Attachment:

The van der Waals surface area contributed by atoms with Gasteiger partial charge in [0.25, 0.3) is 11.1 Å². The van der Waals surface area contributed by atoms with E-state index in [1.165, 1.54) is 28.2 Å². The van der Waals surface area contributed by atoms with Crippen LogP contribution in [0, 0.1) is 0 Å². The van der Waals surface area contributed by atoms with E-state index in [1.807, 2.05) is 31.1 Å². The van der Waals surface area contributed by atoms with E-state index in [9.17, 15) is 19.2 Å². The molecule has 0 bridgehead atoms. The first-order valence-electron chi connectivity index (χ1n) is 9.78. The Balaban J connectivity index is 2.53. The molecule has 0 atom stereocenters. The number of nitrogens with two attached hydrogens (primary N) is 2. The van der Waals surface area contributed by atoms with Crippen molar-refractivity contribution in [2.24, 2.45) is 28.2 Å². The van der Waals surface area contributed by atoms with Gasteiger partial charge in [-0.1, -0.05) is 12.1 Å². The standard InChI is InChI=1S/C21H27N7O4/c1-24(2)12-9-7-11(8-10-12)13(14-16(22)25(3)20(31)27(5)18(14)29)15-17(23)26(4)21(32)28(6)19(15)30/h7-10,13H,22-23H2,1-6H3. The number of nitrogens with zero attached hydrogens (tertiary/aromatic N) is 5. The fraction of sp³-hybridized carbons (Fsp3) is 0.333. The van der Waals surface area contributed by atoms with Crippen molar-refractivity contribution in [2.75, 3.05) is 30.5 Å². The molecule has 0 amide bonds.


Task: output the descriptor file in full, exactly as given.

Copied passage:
The van der Waals surface area contributed by atoms with Gasteiger partial charge in [0.25, 0.3) is 11.1 Å². The van der Waals surface area contributed by atoms with E-state index in [1.165, 1.54) is 28.2 Å². The van der Waals surface area contributed by atoms with Crippen LogP contribution in [0, 0.1) is 0 Å². The van der Waals surface area contributed by atoms with E-state index in [1.807, 2.05) is 31.1 Å². The van der Waals surface area contributed by atoms with E-state index in [9.17, 15) is 19.2 Å². The molecule has 0 bridgehead atoms. The first-order valence-electron chi connectivity index (χ1n) is 9.78. The Balaban J connectivity index is 2.53. The molecule has 0 atom stereocenters. The number of nitrogens with two attached hydrogens (primary N) is 2. The van der Waals surface area contributed by atoms with Crippen molar-refractivity contribution in [2.24, 2.45) is 28.2 Å². The van der Waals surface area contributed by atoms with Gasteiger partial charge in [-0.1, -0.05) is 12.1 Å². The standard InChI is InChI=1S/C21H27N7O4/c1-24(2)12-9-7-11(8-10-12)13(14-16(22)25(3)20(31)27(5)18(14)29)15-17(23)26(4)21(32)28(6)19(15)30/h7-10,13H,22-23H2,1-6H3. The number of nitrogens with zero attached hydrogens (tertiary/aromatic N) is 5. The fraction of sp³-hybridized carbons (Fsp3) is 0.333. The van der Waals surface area contributed by atoms with Crippen molar-refractivity contribution in [2.75, 3.05) is 30.5 Å². The molecule has 0 amide bonds.